What actually is “patronage?” This is a common, and good, question. Patronage is hard to define because it is an abstract concept. “Patronage,” as well as “patron-client relationships,” is an etic term that social scientists use for describing relationships in collectivistic, honor-shame societies.
Patronage, simply put, is a reciprocal relationship between a patron and a client. Patrons are the superior party with resources and power to help other people. Their favors and benefits take many forms, such as covering the hospital expenses for a sick person, hosting a feast, procuring the documents for a friend’s business, allowing farmers to cultivate their fields, building a new road, etc. Patrons use their influence and wealth to ensure other people’s security and survival. Their generosity protects and provides for the people under their care.
Clients, on the other hand, are social inferiors who attach themselves to a patron in order to secure protection and resources. To maintain the patronage relationship, clients must reciprocate when they receive help from the patron. But the client is not as wealthy as the patron, so instead of re- paying financially, they repay by honoring the patron. A client offers obedience, gratitude, allegiance, and solidarity to the patron. Clients demonstrate their loyalty in a variety of ways—they vote for the patron running for public office, fight on the patron’s behalf, offer public praise at any opportunity, offer token gifts, and do symbolic acts of service. These actions honor the patron. The client seeks to enhance the patron’s reputation, often at great personal cost, hoping such loyalty will be rewarded by the generous patron.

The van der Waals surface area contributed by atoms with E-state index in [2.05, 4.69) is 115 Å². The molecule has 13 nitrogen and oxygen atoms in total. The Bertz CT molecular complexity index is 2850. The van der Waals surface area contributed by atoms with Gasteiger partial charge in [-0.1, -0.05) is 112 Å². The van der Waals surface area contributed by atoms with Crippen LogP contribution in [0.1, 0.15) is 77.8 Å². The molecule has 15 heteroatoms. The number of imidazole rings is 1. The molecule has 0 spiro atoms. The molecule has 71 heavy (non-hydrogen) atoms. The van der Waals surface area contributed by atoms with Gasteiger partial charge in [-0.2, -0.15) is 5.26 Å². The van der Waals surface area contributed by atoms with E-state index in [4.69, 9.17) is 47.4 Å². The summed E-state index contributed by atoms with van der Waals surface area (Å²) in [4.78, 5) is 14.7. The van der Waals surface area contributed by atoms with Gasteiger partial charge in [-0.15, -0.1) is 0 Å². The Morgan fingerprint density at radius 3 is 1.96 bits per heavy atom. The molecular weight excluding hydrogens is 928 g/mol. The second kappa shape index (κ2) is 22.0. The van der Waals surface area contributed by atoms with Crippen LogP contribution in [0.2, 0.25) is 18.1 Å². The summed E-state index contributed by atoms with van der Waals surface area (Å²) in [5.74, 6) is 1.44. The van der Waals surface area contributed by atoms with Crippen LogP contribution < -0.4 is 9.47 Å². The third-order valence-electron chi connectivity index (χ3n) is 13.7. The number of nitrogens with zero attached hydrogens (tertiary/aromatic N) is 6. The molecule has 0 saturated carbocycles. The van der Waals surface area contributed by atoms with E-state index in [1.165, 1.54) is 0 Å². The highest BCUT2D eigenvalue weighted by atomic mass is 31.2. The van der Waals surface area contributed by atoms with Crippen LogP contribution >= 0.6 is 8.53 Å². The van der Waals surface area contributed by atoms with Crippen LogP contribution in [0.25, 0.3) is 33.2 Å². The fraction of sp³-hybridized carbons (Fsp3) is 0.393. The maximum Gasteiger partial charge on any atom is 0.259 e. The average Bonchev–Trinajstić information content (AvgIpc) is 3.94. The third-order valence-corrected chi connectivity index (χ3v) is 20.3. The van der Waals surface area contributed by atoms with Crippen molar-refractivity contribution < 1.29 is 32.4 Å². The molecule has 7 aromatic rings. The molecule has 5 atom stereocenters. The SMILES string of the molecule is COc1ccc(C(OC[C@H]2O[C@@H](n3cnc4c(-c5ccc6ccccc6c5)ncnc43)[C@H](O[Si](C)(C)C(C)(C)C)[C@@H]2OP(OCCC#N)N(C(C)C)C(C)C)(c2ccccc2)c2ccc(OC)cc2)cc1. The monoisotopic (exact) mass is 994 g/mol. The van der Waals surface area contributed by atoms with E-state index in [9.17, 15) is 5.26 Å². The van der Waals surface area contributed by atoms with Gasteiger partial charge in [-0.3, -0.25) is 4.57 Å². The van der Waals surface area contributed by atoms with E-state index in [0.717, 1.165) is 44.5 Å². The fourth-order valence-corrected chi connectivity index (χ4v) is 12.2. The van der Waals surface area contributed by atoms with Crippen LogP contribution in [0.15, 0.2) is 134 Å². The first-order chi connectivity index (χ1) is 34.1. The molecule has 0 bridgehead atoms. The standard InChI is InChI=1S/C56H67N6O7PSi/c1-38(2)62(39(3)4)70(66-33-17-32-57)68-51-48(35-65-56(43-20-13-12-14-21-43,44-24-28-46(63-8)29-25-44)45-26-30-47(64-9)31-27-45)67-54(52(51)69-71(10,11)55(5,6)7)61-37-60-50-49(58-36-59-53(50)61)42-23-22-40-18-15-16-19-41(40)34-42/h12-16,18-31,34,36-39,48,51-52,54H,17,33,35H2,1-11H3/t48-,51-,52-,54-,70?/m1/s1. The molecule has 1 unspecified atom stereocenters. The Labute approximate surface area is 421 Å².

Patrons are the “haves,” clients are the “have-nots,” and patronage is when the “haves” solve the problems for the “have-nots.” The patron provides for the client’s material needs, and the client meets the patron’s desires for social status.
Paul Hiebert explains,
“The patron, like a parent, is totally responsible for the welfare of his clients. . . . Clients in fact can ask a patron for whatever they think he may grant, but this is not considered begging—no more than Christians think they are begging when they ask God for help. Clients for their part, must be totally loyal to their patron. . . . The patron gains power and prestige within the society, and the client gains security.” (Anthropological Insights for Missionaries , 124)
The 3 Parts
Patronage is generally defined as a “reciprocal, asymmetrical relationship.” Each word in this definition denotes a crucial aspect of patronage. First, patronage is a relationship, not some legal arrangement. Patronage involves an enduring parent and child type of commitment, not a one-time financial contribution or business deal. The exchange of resources creates and cultivates an ongoing relationship. But to their own peril, Westerners mistakenly think of patron-client relationships as contractual, like a business, rather than familial.
Also, the relationship of patronage is reciprocal. There is a mutual exchange of resources. Each side in the relationship gives something, whether material (e.g., money, protection) or social (e.g., loyalty, praise). There is an expectation, perhaps even a moral obligation, that the receiver will repay the debt. Each side benefits because the other side gives, and this creates an ongoing reciprocity that deepens the relationship.
Finally, these reciprocal relationships are asymmetrical, or unequal. The patron has a higher social status than the client. They are not peers. The difference in status is an inherit aspect of the patron-client relationship. Patronage allows unequals to interact and exchange resources in a mutually beneficial manner, but without jeopardizing their social distinction. These are the core features of patronage: relationship, reciprocity, and asymmetry.
Does this picture of relationships describe the culture you live in? Where do you see these dynamics appear in the Bible?
For more resources about patronage, visit http://honorshame.com/patronage/.